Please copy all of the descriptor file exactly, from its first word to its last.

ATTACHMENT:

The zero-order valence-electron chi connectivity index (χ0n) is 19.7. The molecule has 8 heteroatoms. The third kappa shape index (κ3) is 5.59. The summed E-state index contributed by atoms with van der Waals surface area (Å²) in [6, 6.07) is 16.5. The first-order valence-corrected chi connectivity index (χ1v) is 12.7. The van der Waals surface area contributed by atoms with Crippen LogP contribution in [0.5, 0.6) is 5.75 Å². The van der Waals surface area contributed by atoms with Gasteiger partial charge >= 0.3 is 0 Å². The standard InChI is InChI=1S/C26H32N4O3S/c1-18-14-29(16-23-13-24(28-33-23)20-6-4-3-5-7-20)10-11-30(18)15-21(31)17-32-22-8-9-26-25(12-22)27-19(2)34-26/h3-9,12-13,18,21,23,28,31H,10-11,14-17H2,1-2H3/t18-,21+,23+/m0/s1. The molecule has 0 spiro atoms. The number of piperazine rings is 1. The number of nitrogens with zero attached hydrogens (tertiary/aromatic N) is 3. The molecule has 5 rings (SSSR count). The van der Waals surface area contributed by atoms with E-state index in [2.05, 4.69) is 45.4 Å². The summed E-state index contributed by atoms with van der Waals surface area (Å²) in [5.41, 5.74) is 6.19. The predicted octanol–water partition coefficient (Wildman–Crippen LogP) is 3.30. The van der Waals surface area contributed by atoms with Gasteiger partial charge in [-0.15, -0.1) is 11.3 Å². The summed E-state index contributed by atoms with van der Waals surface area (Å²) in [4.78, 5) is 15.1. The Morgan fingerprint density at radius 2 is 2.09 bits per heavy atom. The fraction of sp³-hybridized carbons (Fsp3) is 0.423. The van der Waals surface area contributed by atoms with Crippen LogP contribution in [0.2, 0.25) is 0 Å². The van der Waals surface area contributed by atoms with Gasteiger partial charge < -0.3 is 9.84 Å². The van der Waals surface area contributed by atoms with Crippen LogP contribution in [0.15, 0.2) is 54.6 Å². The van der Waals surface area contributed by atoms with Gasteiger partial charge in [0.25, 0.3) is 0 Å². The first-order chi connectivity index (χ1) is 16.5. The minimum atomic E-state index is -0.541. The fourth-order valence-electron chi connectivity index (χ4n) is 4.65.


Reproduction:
The zero-order valence-electron chi connectivity index (χ0n) is 19.7. The molecule has 8 heteroatoms. The third kappa shape index (κ3) is 5.59. The summed E-state index contributed by atoms with van der Waals surface area (Å²) in [6, 6.07) is 16.5. The first-order valence-corrected chi connectivity index (χ1v) is 12.7. The van der Waals surface area contributed by atoms with Crippen LogP contribution in [0.5, 0.6) is 5.75 Å². The van der Waals surface area contributed by atoms with Gasteiger partial charge >= 0.3 is 0 Å². The standard InChI is InChI=1S/C26H32N4O3S/c1-18-14-29(16-23-13-24(28-33-23)20-6-4-3-5-7-20)10-11-30(18)15-21(31)17-32-22-8-9-26-25(12-22)27-19(2)34-26/h3-9,12-13,18,21,23,28,31H,10-11,14-17H2,1-2H3/t18-,21+,23+/m0/s1. The molecule has 0 spiro atoms. The number of piperazine rings is 1. The number of nitrogens with zero attached hydrogens (tertiary/aromatic N) is 3. The molecule has 5 rings (SSSR count). The van der Waals surface area contributed by atoms with E-state index in [2.05, 4.69) is 45.4 Å². The summed E-state index contributed by atoms with van der Waals surface area (Å²) in [5.41, 5.74) is 6.19. The predicted octanol–water partition coefficient (Wildman–Crippen LogP) is 3.30. The van der Waals surface area contributed by atoms with Gasteiger partial charge in [-0.15, -0.1) is 11.3 Å². The summed E-state index contributed by atoms with van der Waals surface area (Å²) in [4.78, 5) is 15.1. The Morgan fingerprint density at radius 2 is 2.09 bits per heavy atom. The fraction of sp³-hybridized carbons (Fsp3) is 0.423. The van der Waals surface area contributed by atoms with Crippen LogP contribution in [0.2, 0.25) is 0 Å². The van der Waals surface area contributed by atoms with Gasteiger partial charge < -0.3 is 9.84 Å². The van der Waals surface area contributed by atoms with Crippen LogP contribution in [0.15, 0.2) is 54.6 Å². The van der Waals surface area contributed by atoms with Gasteiger partial charge in [0.25, 0.3) is 0 Å². The first-order chi connectivity index (χ1) is 16.5. The minimum atomic E-state index is -0.541. The fourth-order valence-electron chi connectivity index (χ4n) is 4.65.